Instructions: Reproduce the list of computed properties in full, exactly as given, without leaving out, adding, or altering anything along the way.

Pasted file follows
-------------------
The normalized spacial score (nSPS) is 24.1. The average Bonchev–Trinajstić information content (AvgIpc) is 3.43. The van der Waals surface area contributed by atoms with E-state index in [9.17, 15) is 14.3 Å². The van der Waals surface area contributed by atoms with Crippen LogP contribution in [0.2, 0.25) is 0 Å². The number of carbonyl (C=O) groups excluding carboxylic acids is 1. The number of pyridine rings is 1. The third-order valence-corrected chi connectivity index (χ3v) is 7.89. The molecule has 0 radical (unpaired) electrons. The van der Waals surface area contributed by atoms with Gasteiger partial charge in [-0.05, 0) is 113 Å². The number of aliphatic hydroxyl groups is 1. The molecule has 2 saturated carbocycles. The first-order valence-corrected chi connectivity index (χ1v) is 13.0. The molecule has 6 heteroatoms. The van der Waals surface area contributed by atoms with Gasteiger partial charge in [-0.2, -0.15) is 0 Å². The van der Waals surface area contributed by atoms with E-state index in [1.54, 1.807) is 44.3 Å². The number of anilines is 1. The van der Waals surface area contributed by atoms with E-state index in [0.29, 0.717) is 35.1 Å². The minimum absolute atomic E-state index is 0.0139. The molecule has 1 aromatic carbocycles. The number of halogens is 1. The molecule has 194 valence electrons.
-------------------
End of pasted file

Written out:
The normalized spacial score (nSPS) is 24.1. The average Bonchev–Trinajstić information content (AvgIpc) is 3.43. The van der Waals surface area contributed by atoms with E-state index in [9.17, 15) is 14.3 Å². The van der Waals surface area contributed by atoms with Crippen LogP contribution in [0.2, 0.25) is 0 Å². The number of carbonyl (C=O) groups excluding carboxylic acids is 1. The number of pyridine rings is 1. The third-order valence-corrected chi connectivity index (χ3v) is 7.89. The molecule has 0 radical (unpaired) electrons. The van der Waals surface area contributed by atoms with Gasteiger partial charge in [-0.05, 0) is 113 Å². The number of aliphatic hydroxyl groups is 1. The molecule has 2 saturated carbocycles. The first-order valence-corrected chi connectivity index (χ1v) is 13.0. The molecule has 6 heteroatoms. The van der Waals surface area contributed by atoms with Gasteiger partial charge in [-0.2, -0.15) is 0 Å². The van der Waals surface area contributed by atoms with E-state index in [1.54, 1.807) is 44.3 Å². The number of anilines is 1. The van der Waals surface area contributed by atoms with E-state index in [0.29, 0.717) is 35.1 Å². The minimum absolute atomic E-state index is 0.0139. The molecule has 1 aromatic carbocycles. The number of halogens is 1. The molecule has 194 valence electrons.